Our goal usually is to find a local bank that can take over the insured deposits so that when the closed bank reopens as a branch of the acquiring bank there's basically no interruption in the service for the closed bank's insured depositors. If you have a loan with the closed banks you would normally continue to make those payments and oftentimes the local bank has taken over the insured deposit servicing of your loan as well.
In the case that we're unable to find a local bank to take over the insured deposits our staff works to give you your insured deposits by mail within a day or two. We pride ourselves that within 48 hours, you'll get your insured deposits back. In each case the goal is to make the process as smooth as possible so the failed bank's customers continue with their lives uninterrupted and we work hard at customer service and make every effort to provide people with the money and access to their funds, again usually within 48 hours.
Mr. Kaizer: Steve, you mentioned that financial institutions or banks don't fail often but are you able to describe a scenario where an institution did fail and what kind of assistance the FDIC actually provided?
Mr. App: Protecting the hard-earned money of Americans when a bank fails is one of the more rewarding aspects of what we do and despite the fact that there haven't been a lot of failures in the seven-year history we have never gone a year without seeing at least one bank failure. Again, in all that time no one has lost their money.
As I mentioned, in the vast majority of cases we can find a healthy bank and they can take over the assets and leave the bad ones behind for us to dispose of and that goes fairly rapidly. It's amazing when you think about how quickly you can shut down a bank and start it up again in that process. Checks continue to clear and it's business as usual for the customers.
Another thing to point out, though, is that the FDIC doesn't actually close the bank. It's the chartering authority. So it could either be the states or the OCC or the OTS would actually close the bank and then we would be named as the receiver of that bank.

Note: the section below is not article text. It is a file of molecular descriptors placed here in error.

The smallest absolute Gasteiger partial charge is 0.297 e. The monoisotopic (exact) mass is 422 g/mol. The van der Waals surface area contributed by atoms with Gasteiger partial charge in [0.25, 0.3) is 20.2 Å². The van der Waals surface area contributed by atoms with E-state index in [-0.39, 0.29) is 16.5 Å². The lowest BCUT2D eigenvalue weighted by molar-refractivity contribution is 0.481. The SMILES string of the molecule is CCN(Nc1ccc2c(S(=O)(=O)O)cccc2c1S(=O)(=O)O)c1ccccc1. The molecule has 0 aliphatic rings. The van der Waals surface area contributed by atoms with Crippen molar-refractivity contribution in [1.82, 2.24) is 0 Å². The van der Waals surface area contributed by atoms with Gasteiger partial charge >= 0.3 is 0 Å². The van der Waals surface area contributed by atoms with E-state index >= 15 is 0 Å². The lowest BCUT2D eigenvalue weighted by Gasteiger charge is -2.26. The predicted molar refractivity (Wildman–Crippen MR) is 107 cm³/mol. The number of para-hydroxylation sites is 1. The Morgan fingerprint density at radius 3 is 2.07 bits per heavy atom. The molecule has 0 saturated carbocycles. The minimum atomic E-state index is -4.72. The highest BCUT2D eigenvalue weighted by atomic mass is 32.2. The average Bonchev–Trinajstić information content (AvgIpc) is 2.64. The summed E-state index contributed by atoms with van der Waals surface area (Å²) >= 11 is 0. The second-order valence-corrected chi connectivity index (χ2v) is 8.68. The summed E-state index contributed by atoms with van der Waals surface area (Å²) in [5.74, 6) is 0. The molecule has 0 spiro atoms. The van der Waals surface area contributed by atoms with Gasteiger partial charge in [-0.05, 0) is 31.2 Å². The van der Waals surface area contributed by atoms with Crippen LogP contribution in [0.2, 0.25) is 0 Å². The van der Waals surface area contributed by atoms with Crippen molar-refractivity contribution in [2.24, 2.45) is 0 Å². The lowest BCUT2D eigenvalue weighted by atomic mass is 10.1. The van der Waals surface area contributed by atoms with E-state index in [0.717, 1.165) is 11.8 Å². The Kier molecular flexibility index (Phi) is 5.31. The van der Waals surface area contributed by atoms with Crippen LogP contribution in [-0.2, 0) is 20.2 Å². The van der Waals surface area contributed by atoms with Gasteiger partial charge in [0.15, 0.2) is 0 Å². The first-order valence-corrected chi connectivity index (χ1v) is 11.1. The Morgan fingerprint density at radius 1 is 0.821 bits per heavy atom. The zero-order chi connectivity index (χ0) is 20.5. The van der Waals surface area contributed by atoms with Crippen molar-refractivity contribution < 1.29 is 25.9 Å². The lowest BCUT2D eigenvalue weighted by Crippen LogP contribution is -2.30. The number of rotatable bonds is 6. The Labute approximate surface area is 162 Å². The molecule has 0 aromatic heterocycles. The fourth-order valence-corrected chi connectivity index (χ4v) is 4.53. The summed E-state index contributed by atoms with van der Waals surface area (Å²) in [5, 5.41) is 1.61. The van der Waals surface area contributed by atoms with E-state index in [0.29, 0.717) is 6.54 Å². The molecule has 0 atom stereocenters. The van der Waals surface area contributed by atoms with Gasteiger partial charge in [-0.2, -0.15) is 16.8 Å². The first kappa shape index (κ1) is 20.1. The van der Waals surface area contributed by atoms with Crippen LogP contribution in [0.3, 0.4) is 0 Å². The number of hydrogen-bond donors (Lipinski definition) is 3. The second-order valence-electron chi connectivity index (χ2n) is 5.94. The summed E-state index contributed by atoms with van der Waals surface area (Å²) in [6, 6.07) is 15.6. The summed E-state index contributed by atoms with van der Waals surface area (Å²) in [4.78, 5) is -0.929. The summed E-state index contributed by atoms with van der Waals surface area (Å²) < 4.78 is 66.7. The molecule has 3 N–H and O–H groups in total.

An example, I think, that brings it home is a bank that failed earlier this year, Dollar Savings Bank, a small thrift in New Jersey, and here's an example of protecting the depositors. That bank also had a number of elderly customers that lived in several of the nursing centers around the bank and since no bank came forward to take over the Dollar Savings' assets we tried to get the money into the hands of the people as quickly as possible. Our closing team took it upon themselves to basically hand-deliver the checks to the elderly people in the nearby nursing homes and the other checks were mailed within a day or so. So the bank failed on a Saturday and by Monday the checks were either in the mail or being hand-delivered to these elderly citizens.
Mr. Kaizer: That sounds like a pretty amazing feat to pull off. The second program area that was mentioned was financial supervision. What financial institutions does the FDIC actually supervise?
Mr. App: As I mentioned earlier, the FDIC is the primary regulator for all state-chartered non-member banks of the Federal Reserve System and the savings banks that are not regulated by OTS. This represents about 5300 banks out of about 9200 institutions in the country. So we actually supervise about 58 percent of all the banks and financial institutions in the country. From an asset base that's about 1.7 trillion in assets or about 19 percent of all the assets. The other banks are supervised, as I think I mentioned earlier, by OCC and OTS in close cooperation with us.
The current structure of the four different federal banking regulatory agencies is a result of evolving legislative framework and also the dual banking system of state and national banks and it's unique to the financial system of the United States. A lot of people ask how did we get here. What were the major factors that led to this structure?
Clearly, deposit insurance is one of those since we insure all of those institutions. The role of the central bank, the Federal Reserve, looking at holding companies and other things that affect monetary policy and interest rates, and then the complexity of the dual banking system with states and national charters and things that overlap, and you have the holding company regulation. So each agency while we do similar type work we have our own unique roles and responsibilities depending on how the institution was chartered and how it operates.